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Police team up with Health Board to combat mental illness

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PC Celt Thomas and mental health practitioner, Edward McHugh: Supported by a team of 11 officers who have received training.

PC Thomas and mental health practitioner, Edward McHugh: Supported
by a team of 11 officers who have received training.ill

DYFED-POWYS POLICE and Hywel Dda University Health Board have joined forces to help people in mental distress over Christmas, and reduce the amount of times police cells are used as places of safety for those waiting to be assessed. A triage service has been operating for the last two weekends, and will also be available this weekend. The service, based in Carmarthen Police HQ is led by PC Celt Thomas and mental health practitioner, Edward McHugh. They are supported by a team of 11 officers who have received training.

The team have access to police and health records, and are able to provide background information to officers so they can provide specific assistance to people who need tailored help. Most information and advice will be provided to officers remotely, via telephone or police radio contact. The service also aims to reduce the use of Section 136 of the Mental Health Act and to provide better signposting and pathways into services for people following incidents. Evidence from the national pathfinder triage pilots show that having a mental health triage service significantly reduces the number of Section 136 detentions.

The practical benefits of mental health triage include access to patient records, information, intelligence, and specialist advice to enable better decision-making at the scene of incidents, a range of tactical options being made available to police officers as alternatives to detentions under Section 136 of the Mental Health Act, proactive signposting and referral to wide range of services and better communication between agencies. Det Superintendent Andy John said: “This isn’t the first time we have worked together to provide this service. Last December, we ran the service for four evenings in December.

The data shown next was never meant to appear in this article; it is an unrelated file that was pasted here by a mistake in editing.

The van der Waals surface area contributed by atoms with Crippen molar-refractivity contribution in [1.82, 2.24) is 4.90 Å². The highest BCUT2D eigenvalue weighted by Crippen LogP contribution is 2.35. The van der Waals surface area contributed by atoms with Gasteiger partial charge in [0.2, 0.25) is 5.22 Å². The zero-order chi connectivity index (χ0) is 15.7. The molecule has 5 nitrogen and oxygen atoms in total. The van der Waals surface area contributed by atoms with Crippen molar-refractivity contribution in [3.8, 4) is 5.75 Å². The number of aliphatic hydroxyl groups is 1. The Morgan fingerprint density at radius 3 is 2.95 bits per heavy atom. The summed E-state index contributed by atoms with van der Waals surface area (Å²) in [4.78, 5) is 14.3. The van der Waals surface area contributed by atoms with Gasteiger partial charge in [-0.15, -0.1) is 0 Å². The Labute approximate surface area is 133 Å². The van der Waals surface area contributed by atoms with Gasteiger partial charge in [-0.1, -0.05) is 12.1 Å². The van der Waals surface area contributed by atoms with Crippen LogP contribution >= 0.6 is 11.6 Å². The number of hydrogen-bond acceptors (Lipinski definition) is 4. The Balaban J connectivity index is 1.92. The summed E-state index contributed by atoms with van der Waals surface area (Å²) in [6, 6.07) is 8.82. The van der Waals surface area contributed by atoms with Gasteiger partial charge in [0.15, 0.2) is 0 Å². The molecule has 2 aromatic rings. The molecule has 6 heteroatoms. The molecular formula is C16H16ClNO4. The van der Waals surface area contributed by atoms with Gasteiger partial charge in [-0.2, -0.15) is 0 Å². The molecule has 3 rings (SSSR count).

“It resulted in providing information and advice to officers in relation to 34 incidents, averting two Section 136 detentions and supporting an elderly couple to remain at home. Without the service, both would almost certainly have been admitted to hospital for different reasons. Referring vulnerable people for additional services and support, including young people, enabling direct admission to residential Mental Health wards. As a result of this, Dyfed Powys Police and Hywel Dda University Health Board agreed to formally pilot the service for a year, and established a Project Board to develop and oversee the pilot.

Karen Howell, Chief Executive (Interim) of Hywel Dda University Health Board said: “The street triage service is a fantastic example of prudent healthcare – healthcare that fits the needs and circumstances of patients whilst avoiding wasteful care not to the patients benefit. By working together, different organisations will provide a more timely assessment of a person’s mental health and a more positive experience for the times when they come into contact with a police officer.”

Dyfed-Powys Police and Crime Commissioner Christopher Salmon, who secured Home Office funding of £90,000 for the new service, said: “I want to help vulnerable people – and this practical and useful service will do that. “This service provides an appropriate service to people in mental distress at the earliest opportunity – and will save time and money for the police, ambulance and health services. “It offers new support to individuals at a time when they’re particularly vulnerable and will help Dyfed- Powys Police and others become more effective on the front line.”

Key partners on the project board include: Dyfed Powys Police; Hywel Dda University Health Board; Carmarthenshire, Pembrokeshire & Ceredigion Local Authorities; West Wales Action for Mental Health; University of South Wales and the Welsh Ambulance Service The Triage service will be formally evaluated by a postgraduate student of the University of South Wales, who will undertake both a quantitative and qualitative evaluation with service users. The student is also a service user, and has shared her experiences with Project Board member in order to shape and enhance the service.

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Community

Christmas gift fair returns

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Last year at the Food Fair: The annual Christmas celebrations return this year